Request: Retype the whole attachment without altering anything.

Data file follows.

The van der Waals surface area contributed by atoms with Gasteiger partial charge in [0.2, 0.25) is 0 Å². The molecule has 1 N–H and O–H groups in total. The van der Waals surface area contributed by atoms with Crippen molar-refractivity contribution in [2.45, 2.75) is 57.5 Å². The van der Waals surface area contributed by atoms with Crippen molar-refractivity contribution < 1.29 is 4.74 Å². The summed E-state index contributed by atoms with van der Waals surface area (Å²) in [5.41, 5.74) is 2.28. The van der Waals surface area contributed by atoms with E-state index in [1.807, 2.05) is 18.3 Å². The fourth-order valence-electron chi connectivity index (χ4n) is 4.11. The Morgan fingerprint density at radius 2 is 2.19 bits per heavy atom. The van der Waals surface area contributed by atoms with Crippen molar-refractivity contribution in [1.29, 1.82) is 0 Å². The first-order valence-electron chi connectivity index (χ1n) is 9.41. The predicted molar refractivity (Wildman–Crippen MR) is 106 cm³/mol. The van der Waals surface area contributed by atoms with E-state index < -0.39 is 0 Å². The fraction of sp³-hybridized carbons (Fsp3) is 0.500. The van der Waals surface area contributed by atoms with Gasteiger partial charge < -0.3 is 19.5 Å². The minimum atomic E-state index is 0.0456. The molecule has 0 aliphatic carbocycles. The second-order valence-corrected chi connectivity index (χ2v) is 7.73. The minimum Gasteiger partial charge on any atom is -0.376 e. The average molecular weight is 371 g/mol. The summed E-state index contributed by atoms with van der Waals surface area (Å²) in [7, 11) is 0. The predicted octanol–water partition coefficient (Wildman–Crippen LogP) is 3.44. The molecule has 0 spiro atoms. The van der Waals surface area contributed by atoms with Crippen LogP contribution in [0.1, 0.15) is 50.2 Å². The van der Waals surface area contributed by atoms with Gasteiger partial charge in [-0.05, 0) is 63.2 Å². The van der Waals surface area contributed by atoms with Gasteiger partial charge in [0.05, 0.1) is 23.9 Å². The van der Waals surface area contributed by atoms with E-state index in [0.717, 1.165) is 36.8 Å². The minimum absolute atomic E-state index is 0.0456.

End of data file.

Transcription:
The van der Waals surface area contributed by atoms with Gasteiger partial charge in [0.2, 0.25) is 0 Å². The molecule has 1 N–H and O–H groups in total. The van der Waals surface area contributed by atoms with Crippen molar-refractivity contribution in [2.45, 2.75) is 57.5 Å². The van der Waals surface area contributed by atoms with Crippen molar-refractivity contribution < 1.29 is 4.74 Å². The summed E-state index contributed by atoms with van der Waals surface area (Å²) in [5.41, 5.74) is 2.28. The van der Waals surface area contributed by atoms with E-state index in [1.807, 2.05) is 18.3 Å². The fourth-order valence-electron chi connectivity index (χ4n) is 4.11. The Morgan fingerprint density at radius 2 is 2.19 bits per heavy atom. The van der Waals surface area contributed by atoms with Crippen molar-refractivity contribution in [1.29, 1.82) is 0 Å². The first-order valence-electron chi connectivity index (χ1n) is 9.41. The predicted molar refractivity (Wildman–Crippen MR) is 106 cm³/mol. The van der Waals surface area contributed by atoms with E-state index < -0.39 is 0 Å². The fraction of sp³-hybridized carbons (Fsp3) is 0.500. The van der Waals surface area contributed by atoms with Gasteiger partial charge < -0.3 is 19.5 Å². The minimum atomic E-state index is 0.0456. The molecule has 0 aliphatic carbocycles. The second-order valence-corrected chi connectivity index (χ2v) is 7.73. The minimum Gasteiger partial charge on any atom is -0.376 e. The average molecular weight is 371 g/mol. The summed E-state index contributed by atoms with van der Waals surface area (Å²) in [7, 11) is 0. The predicted octanol–water partition coefficient (Wildman–Crippen LogP) is 3.44. The molecule has 0 spiro atoms. The van der Waals surface area contributed by atoms with Crippen LogP contribution in [0.1, 0.15) is 50.2 Å². The van der Waals surface area contributed by atoms with Gasteiger partial charge in [-0.05, 0) is 63.2 Å². The van der Waals surface area contributed by atoms with Gasteiger partial charge in [0.05, 0.1) is 23.9 Å². The van der Waals surface area contributed by atoms with E-state index in [0.717, 1.165) is 36.8 Å². The minimum absolute atomic E-state index is 0.0456.